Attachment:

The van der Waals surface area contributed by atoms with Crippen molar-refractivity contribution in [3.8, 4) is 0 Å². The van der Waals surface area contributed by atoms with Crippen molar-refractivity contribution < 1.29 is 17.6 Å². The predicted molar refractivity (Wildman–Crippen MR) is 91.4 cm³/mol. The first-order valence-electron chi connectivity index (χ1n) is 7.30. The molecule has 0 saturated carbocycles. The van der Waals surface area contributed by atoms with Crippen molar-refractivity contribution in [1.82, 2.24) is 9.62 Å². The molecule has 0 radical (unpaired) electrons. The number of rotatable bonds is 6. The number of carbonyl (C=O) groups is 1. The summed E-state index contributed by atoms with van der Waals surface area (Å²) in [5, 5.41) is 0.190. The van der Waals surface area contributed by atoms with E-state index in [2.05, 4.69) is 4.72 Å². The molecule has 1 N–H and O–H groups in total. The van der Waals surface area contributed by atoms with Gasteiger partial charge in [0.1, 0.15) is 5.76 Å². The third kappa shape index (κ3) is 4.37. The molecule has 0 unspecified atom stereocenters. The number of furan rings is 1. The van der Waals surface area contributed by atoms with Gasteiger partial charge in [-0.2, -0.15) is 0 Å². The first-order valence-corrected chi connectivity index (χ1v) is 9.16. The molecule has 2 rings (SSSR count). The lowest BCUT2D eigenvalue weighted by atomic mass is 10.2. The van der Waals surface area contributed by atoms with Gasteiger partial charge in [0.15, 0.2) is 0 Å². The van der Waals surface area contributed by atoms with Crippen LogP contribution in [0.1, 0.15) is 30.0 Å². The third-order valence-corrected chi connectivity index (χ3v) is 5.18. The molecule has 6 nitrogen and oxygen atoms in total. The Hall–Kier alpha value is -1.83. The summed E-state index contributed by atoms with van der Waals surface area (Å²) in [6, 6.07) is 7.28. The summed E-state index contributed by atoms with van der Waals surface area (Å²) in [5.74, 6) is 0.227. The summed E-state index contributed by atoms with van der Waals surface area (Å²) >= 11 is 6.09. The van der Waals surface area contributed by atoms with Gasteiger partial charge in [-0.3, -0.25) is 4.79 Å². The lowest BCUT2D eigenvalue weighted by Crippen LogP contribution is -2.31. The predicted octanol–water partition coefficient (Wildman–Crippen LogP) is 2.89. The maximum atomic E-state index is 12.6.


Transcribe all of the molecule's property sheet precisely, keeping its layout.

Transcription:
The van der Waals surface area contributed by atoms with Crippen molar-refractivity contribution in [3.8, 4) is 0 Å². The van der Waals surface area contributed by atoms with Crippen molar-refractivity contribution < 1.29 is 17.6 Å². The predicted molar refractivity (Wildman–Crippen MR) is 91.4 cm³/mol. The first-order valence-electron chi connectivity index (χ1n) is 7.30. The molecule has 0 saturated carbocycles. The van der Waals surface area contributed by atoms with Crippen molar-refractivity contribution in [1.82, 2.24) is 9.62 Å². The molecule has 0 radical (unpaired) electrons. The number of rotatable bonds is 6. The number of carbonyl (C=O) groups is 1. The summed E-state index contributed by atoms with van der Waals surface area (Å²) in [5, 5.41) is 0.190. The van der Waals surface area contributed by atoms with E-state index in [2.05, 4.69) is 4.72 Å². The molecule has 1 N–H and O–H groups in total. The van der Waals surface area contributed by atoms with Gasteiger partial charge in [0.1, 0.15) is 5.76 Å². The third kappa shape index (κ3) is 4.37. The molecule has 0 unspecified atom stereocenters. The number of furan rings is 1. The van der Waals surface area contributed by atoms with Gasteiger partial charge in [-0.2, -0.15) is 0 Å². The first-order valence-corrected chi connectivity index (χ1v) is 9.16. The molecule has 2 rings (SSSR count). The lowest BCUT2D eigenvalue weighted by atomic mass is 10.2. The van der Waals surface area contributed by atoms with Gasteiger partial charge in [0.15, 0.2) is 0 Å². The van der Waals surface area contributed by atoms with Crippen LogP contribution in [0.1, 0.15) is 30.0 Å². The third-order valence-corrected chi connectivity index (χ3v) is 5.18. The molecule has 6 nitrogen and oxygen atoms in total. The Hall–Kier alpha value is -1.83. The summed E-state index contributed by atoms with van der Waals surface area (Å²) in [6, 6.07) is 7.28. The summed E-state index contributed by atoms with van der Waals surface area (Å²) in [5.74, 6) is 0.227. The summed E-state index contributed by atoms with van der Waals surface area (Å²) >= 11 is 6.09. The van der Waals surface area contributed by atoms with Gasteiger partial charge in [-0.3, -0.25) is 4.79 Å². The lowest BCUT2D eigenvalue weighted by Crippen LogP contribution is -2.31. The predicted octanol–water partition coefficient (Wildman–Crippen LogP) is 2.89. The maximum atomic E-state index is 12.6.